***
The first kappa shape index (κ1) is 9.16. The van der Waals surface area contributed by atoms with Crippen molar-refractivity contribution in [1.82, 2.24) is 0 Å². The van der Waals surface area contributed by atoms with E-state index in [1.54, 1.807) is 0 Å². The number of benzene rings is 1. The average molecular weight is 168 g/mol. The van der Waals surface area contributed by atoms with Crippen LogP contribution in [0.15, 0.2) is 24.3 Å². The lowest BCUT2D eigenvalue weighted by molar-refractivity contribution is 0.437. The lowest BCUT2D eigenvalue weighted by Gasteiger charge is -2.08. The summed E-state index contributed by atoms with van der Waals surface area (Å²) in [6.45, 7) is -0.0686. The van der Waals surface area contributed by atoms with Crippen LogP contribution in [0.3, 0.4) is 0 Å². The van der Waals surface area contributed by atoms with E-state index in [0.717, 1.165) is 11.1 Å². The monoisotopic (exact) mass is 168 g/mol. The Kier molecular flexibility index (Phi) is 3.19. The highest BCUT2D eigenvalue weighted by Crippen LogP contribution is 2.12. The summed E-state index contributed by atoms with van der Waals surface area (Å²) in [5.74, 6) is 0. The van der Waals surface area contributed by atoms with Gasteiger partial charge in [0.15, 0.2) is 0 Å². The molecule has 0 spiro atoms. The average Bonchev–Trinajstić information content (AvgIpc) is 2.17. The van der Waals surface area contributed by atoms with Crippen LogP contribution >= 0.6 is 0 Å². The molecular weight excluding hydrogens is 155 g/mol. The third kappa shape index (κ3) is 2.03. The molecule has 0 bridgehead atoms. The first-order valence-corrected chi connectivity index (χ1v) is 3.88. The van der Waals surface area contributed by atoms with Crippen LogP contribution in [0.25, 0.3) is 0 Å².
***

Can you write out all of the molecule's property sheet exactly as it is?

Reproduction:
The first kappa shape index (κ1) is 9.16. The van der Waals surface area contributed by atoms with Crippen molar-refractivity contribution in [1.82, 2.24) is 0 Å². The van der Waals surface area contributed by atoms with E-state index in [1.54, 1.807) is 0 Å². The number of benzene rings is 1. The average molecular weight is 168 g/mol. The van der Waals surface area contributed by atoms with Crippen LogP contribution in [0.15, 0.2) is 24.3 Å². The lowest BCUT2D eigenvalue weighted by molar-refractivity contribution is 0.437. The lowest BCUT2D eigenvalue weighted by Gasteiger charge is -2.08. The summed E-state index contributed by atoms with van der Waals surface area (Å²) in [6.45, 7) is -0.0686. The van der Waals surface area contributed by atoms with Crippen LogP contribution in [0.3, 0.4) is 0 Å². The van der Waals surface area contributed by atoms with E-state index in [0.717, 1.165) is 11.1 Å². The monoisotopic (exact) mass is 168 g/mol. The Kier molecular flexibility index (Phi) is 3.19. The highest BCUT2D eigenvalue weighted by Crippen LogP contribution is 2.12. The summed E-state index contributed by atoms with van der Waals surface area (Å²) in [5.74, 6) is 0. The van der Waals surface area contributed by atoms with Gasteiger partial charge in [0.15, 0.2) is 0 Å². The molecule has 0 spiro atoms. The average Bonchev–Trinajstić information content (AvgIpc) is 2.17. The van der Waals surface area contributed by atoms with Crippen LogP contribution >= 0.6 is 0 Å². The molecular weight excluding hydrogens is 155 g/mol. The third kappa shape index (κ3) is 2.03. The molecule has 0 bridgehead atoms. The first-order valence-corrected chi connectivity index (χ1v) is 3.88. The van der Waals surface area contributed by atoms with Crippen LogP contribution in [0.25, 0.3) is 0 Å².